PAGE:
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Special Statement

March 23, 2022

To those who live, work and visit Simcoe Muskoka:

RE: Special Statement from Dr. Charles Gardner, Medical Officer of Health

On March 11, 2022, we reached a significant milestone – the two-year anniversary of COVID-19 being declared a pandemic by the World Health Organization (WHO). Now recognized in Canada as the National Day of Observance for COVID-19, this day served to remind us of the long duration of this pandemic, and of the serious strain and stress it has placed upon us as individuals and as a society. COVID-19 has taken its toll on all of us in many ways, with over 36,000 reported cases (and countless more unreported cases) and more than 400 deaths to date in Simcoe Muskoka. Many have endured severe infection requiring hospital care, prolonged health effects, and many others have lost loved ones. There would have been numerous more infections and deaths without public health measures - the self-identification, testing and isolation of cases and contacts, mask use in indoor public spaces and workplaces, capacity limits and restrictions on businesses and workplaces, and the vaccination of the great majority of the population. These measures have been difficult to bear, impacting on us all, including on our financial, educational, physical and mental well-being. It has been through the collective efforts of all of you that we have managed the pandemic and limited its impacts. I commend you all, the citizens of Simcoe Muskoka, the staff of the Simcoe Muskoka District Health Unit (SMDHU), and the many health care agencies, municipalities, businesses, organizations, and volunteers who have come together to manage this crisis. I express my sorrow for the hardship, illness and death that has taken place.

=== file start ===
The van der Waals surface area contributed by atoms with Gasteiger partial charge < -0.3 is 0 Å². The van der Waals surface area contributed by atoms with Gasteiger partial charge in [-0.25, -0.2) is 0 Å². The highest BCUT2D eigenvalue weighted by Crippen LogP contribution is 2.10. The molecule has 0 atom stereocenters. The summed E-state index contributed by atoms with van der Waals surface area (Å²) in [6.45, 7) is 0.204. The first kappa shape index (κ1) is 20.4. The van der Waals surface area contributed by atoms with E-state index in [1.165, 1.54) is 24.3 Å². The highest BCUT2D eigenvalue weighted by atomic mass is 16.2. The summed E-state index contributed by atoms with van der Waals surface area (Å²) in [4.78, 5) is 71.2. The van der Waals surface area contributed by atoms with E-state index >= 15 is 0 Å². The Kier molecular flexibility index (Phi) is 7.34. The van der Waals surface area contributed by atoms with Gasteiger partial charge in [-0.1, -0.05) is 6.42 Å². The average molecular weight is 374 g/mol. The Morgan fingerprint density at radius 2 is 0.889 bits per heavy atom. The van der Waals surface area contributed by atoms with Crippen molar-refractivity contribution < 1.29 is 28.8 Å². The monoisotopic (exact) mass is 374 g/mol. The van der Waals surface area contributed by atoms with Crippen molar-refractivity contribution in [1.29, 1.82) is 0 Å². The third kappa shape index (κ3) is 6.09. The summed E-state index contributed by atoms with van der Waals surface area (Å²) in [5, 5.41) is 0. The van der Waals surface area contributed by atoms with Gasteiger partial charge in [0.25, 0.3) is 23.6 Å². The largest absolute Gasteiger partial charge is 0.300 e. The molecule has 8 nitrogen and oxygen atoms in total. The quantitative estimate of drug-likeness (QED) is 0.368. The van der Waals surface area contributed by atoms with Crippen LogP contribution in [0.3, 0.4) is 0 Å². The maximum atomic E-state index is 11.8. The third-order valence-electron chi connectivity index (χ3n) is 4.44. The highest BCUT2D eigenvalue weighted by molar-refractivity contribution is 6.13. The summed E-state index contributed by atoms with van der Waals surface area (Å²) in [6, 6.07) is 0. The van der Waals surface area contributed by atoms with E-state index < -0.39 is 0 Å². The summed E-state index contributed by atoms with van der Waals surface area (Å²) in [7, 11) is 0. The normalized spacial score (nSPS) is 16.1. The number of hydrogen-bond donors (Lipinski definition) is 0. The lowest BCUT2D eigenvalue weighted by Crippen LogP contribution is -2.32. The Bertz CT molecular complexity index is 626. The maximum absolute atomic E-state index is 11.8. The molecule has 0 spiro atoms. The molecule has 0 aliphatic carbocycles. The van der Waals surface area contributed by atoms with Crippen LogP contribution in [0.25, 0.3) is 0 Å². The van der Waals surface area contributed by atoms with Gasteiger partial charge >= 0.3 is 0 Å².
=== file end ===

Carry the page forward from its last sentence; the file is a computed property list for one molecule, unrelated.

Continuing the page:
Two years in we are now experiencing a dramatic shift in the province’s response to the pandemic, as more and more public health measures are eased, and we move towards a ‘learning to live with COVID-19’ approach. Recently in Ontario (as in several other provinces) all capacity limits for indoor and outdoor settings were lifted, proof of vaccination is no longer required, and the guidelines for isolation were revised to be less stringent based on vaccination status. On March 21, 2022, all masking requirements were lifted in all settings except in public transportation, healthcare, long-term care and other congregate settings. These changes are happening with the decline in transmission and hospitalization that has taken place following the peak of the fifth wave of COVID-19 – arguably the most severe pandemic wave to date due to the highly transmissible Omicron variant.

Although public safety measures have been lifted, we must remember that learning to live with COVID-19 does not mean that it is gone or that the pandemic is over. We are still experiencing a substantial amount of transmission in our communities. With the easing of public health measures there is the potential for some increase in transmission in the weeks to come.